Giant Mine sits near Yellowknife, in the Northwest Territories of Canada. Once it was a productive gold mine, but after the gold ran out, the mining company went bankrupt and left the government to clean up the mess: enough arsenic trioxide dust to kill everyone on Earth. The solution: freezing it, at least for now. Thanks to all the team at the Giant Mine Remediation Project! More about them: http://www.aadnc-aandc.gc.ca/eng/1100100027364/1100100027365 The history of Giant Mine and the local First Nation people, a story I'm not qualified to tell: http://www.cbc.ca/news/canada/north/canada-150-betsina-family-nwt-1.4180681 Edited by Michelle Martin (@mrsmmartin) I'm at http://tomscott.com on Twitter at http://twitter.com/tomscott on Facebook at http://facebook.com/tomscott and on...
We combine large, powerful magnets into a single structure to produce an extremely high magnetic field.
At the University of Manchester's High Voltage Laboratory, we see what happens when a DJI Phantom 3 drone gets hit with an electrical impulse of 1.4MV - basically, a lightning strike. Actually, two Phantom 3 drones. We had a backup. Thanks to the team at the High Voltage Lab! Here's their side of the story: http://www.mub.eps.manchester.ac.uk/science-engineering/2017/04/10/drone-vs-lightning/ And here's a teardown of the drone: http://www.mub.eps.manchester.ac.uk/science-engineering/2017/05/11/inside-the-drone/ The University of Manchester's YouTube channel: https://www.youtube.com/universitymanchester You can also follow on Twitter: The HV Lab http://twitter.com/HighVoltage_UoM Vidyadhar Peesapati http://twitter.com/DrViddy Manchester Energy http://twitter.com/mcr_energy School of Electrical and Electronic Engineering http://twitter.com/eeemanchester Main camera: Fraser Cottrell / http://www.frasercottrell.com Edited by Michelle Martin / @mrsmmartin Audio mix by Matt Gray...
Best Patrons: Stan Presolski, reinforcedconcrete, Dean Bailey, Bob Drucker, Pradeep Sekar, Applied Science, Purple Pill, afreeflyingsoul. Thank you guys! Patreon: https://www.patreon.com/Thoisoi?ty=h Facebook: https://www.facebook.com/thoisoi2 Instagram: https://www.instagram.com/thoisoi/ Do not repeat the experiments shown in this video! In this video I would like to tell you about the most treacherous element that will make anyone who dares to hold it just for a few seconds in his hands, regret his decision. In the periodic table of chemical elements tellurium is right below selenium, in group 16, and in contrast to the elements preceding it, tellurium belongs to semimetals. Tellurium is very scarce in Earth’s crust and its...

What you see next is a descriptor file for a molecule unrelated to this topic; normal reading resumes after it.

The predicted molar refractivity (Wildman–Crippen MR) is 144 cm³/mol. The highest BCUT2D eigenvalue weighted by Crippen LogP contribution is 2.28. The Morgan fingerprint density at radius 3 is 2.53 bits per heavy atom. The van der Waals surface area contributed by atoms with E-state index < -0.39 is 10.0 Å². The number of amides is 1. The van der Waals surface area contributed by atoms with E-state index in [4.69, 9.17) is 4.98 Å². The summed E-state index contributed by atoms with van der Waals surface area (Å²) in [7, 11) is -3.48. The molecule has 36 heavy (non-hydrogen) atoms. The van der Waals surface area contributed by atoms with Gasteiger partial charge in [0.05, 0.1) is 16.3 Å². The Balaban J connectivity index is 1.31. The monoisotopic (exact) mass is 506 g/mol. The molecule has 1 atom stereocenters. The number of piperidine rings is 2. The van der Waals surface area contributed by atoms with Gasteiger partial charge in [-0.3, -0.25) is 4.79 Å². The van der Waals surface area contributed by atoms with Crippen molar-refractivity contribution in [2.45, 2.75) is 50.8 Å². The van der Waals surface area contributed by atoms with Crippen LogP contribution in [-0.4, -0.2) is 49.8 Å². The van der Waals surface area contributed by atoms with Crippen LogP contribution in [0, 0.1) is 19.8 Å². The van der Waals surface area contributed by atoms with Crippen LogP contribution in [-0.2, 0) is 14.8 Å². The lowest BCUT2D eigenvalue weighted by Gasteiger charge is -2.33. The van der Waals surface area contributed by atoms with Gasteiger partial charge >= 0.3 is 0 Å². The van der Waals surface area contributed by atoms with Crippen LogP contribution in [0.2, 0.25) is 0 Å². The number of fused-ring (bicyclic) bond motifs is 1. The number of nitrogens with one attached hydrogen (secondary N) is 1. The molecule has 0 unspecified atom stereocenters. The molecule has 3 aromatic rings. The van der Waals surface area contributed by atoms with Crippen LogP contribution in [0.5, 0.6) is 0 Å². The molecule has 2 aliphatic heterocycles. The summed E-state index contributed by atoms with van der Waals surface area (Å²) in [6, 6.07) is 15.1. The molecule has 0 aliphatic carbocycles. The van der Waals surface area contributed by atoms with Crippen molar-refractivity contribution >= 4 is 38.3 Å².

http://tomscott.com - @tomscott - Grammatical gender is a silly concept. So I'm about to go against my vow of descriptivism, and risk being run over by the Linguistic Mafia's bus, and say this: it's a silly idea. [The line about "the first sentence of the video" is wrong: it's not actually in the first sentence of the video. I cut that line, and forgot about that second line. Whoops.]
In Weldon Spring, Missouri, there is a strange, grey, windblasted seven-storey pile of rocks. It's the Weldon Spring Site: a nuclear and toxic waste dump on the site of an old uranium processing factory. And you can walk on it: it's technically a tourist attraction. That was going to be the whole of my video... and then I did some more research. Filmed by Matt Gray - http://mattg.co.uk - @unnamedculprit I'm at http://tomscott.com on Twitter at http://twitter.com/tomscott on Facebook at http://facebook.com/tomscott and on Snapchat and Instagram as tomscottgo
Dr. Wendy Freedman, Chairman GMT, and Dr. Pat McCarthy, Director GMT, discuss the Giant Magellan Telescope's mirrors and the science that they will enable.
Computers store text (or, at least, English text) as eight bits per character. There are plenty of more efficient ways that could work: so why don't we use them? And how can we fit more text into less space? Let's talk about Huffman coding, Huffman trees, and Will Smith. Thanks to the Cambridge Centre for Computing History: http://www.computinghistory.org.uk/ Thanks to Chris Hanel at Support Class for the graphics: http://supportclass.net Filmed by Tomek: https://youtube.com/tomek And thanks to my proofreading team! I'm at http://tomscott.com on Twitter at http://twitter.com/tomscott on Facebook at http://facebook.com/tomscott and on Snapchat and Instagram as tomscottgo